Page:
Sync Lab

In this lab your will implement a priority read/write lock library with mutex.

Lab setups

We use a different repo for the DMM lab. Please clone the repo via one of these addresses (depending on if you want HTTPS or SSH authentication): ​

        $ git clone
        $ git clone
        Cloning into 'sync-fall22'...

​ You need to run the lab on Linux system. We recommend you use the docker we provide (the same xv6 docker) as following commands: ​

        $ cd <PathToBaseRepo>
        $ docker run -it --rm -v $PWD:/home/xv6/xv6-riscv iqicheng/cps310-env

​ You only need to modify rwlock.c and rwlock.h to finish this lab. ​ To test your solution, please run make test. Each test case (TC) will print out “Test Passed!” or “Test Failed!”. You need to pass all the test cases. ​ To submit your solution, please run make gradescope, and submit your to gradescope.

Intro of rwlock logistics

It is helpful to understand read/write lock from course slides or chapter 31.5 in OSTEP read/write lock. Here we give the basic logistics of the priority rwlock in this lab.

  1. Any number of threads can acquire the lock as a reader without blocking one another.
  2. Only one thread can acquire the lock as a writer.
  3. The rwlock is writer-prefered, which means when there is a waiting writer, it will always acquire the lock before any waiting reader.
  4. A waiting writer thread will block until all readers release the lock or the active writer release the lock. Any waiting reader will block until the active writer release the lock and there is no waiting writer thread.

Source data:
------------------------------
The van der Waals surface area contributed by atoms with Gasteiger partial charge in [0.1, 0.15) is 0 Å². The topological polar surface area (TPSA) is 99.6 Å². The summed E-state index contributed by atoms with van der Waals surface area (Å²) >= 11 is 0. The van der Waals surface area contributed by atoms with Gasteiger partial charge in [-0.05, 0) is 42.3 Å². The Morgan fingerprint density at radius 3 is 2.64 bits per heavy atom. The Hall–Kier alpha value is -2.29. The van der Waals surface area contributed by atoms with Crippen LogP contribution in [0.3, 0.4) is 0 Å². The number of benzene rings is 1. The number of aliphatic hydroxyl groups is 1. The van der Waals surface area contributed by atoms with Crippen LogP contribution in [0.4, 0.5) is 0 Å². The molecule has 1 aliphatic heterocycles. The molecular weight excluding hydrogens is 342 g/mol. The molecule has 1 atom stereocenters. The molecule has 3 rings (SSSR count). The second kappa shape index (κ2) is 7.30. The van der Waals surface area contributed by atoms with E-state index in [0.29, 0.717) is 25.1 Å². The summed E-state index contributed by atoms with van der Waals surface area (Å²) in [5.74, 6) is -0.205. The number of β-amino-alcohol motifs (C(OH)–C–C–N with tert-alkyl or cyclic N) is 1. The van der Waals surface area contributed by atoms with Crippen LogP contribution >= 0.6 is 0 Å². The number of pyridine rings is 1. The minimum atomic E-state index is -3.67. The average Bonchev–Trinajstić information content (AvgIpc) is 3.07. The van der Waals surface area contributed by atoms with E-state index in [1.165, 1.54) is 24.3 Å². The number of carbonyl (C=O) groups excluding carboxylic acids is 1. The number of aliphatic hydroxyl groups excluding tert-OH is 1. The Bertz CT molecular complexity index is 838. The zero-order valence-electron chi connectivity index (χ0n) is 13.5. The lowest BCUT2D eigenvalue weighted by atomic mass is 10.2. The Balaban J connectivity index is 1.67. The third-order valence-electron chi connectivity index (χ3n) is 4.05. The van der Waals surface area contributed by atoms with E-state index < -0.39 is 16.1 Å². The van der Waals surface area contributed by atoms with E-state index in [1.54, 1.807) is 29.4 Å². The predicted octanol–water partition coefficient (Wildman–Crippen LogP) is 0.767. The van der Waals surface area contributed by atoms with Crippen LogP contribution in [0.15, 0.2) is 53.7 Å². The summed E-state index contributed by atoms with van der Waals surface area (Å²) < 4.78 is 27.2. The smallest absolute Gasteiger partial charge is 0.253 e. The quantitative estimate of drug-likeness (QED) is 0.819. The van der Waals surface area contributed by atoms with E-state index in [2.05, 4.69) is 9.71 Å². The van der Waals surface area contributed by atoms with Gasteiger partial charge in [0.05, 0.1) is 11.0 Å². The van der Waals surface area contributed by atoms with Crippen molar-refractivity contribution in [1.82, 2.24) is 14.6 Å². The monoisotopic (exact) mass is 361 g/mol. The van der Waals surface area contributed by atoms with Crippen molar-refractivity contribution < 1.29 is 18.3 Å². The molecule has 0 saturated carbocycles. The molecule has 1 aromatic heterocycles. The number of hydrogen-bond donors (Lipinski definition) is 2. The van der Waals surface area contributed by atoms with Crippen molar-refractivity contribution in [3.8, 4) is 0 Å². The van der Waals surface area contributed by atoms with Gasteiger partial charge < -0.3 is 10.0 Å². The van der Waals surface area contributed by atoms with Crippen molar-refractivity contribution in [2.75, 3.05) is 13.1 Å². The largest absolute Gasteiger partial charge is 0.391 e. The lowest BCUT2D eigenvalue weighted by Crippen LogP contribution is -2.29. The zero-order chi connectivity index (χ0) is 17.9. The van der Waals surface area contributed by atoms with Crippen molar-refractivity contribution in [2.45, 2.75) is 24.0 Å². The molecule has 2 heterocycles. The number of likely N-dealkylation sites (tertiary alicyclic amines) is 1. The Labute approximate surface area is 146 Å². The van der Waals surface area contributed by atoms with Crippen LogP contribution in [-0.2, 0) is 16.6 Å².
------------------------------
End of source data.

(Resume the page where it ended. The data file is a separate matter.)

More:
5. The rwlock supports three priority levels: high, medium and low. For simplicity, we represent these levels with 0, 1 and 2. The writer with higher priority level will always beat the lower priority writer in acquiring the lock, i.e. writer with priority 0 will always lock before writer with priority 1, writer with priority 1 will always lock before writer with priority 2. However, writers in the same priority level compete equally.

Implement rwlock

We provide the structure of read/write lock and basic functions in ‘rwlock.h’.

    typedef struct {
      pthread_mutex_t     mutex;
      pthread_cond_t      r_cond;
      pthread_cond_t      w_cond[3];
      int                 r_active;
      int                 w_active[3];
      int                 r_wait;
      int                 w_wait[3];

You will implement five methods that handles the read/write lock behavior.

    void rwl_init(rwl *l);
    void rwl_rlock(rwl *l);
    void rwl_runlock(rwl *l);
    void rwl_wlock(rwl *l, int priority);
    void rwl_wunlock(rwl *l, int priority);


  1. Use different condition variables for different priority levels.
  2. Always keep track of active/waiting readers and writers.
  3. Feel free to add helper functions or modify the lock struct if you need to, but don’t change the five methods.


You can test and grade your rwlock library locally by running

make test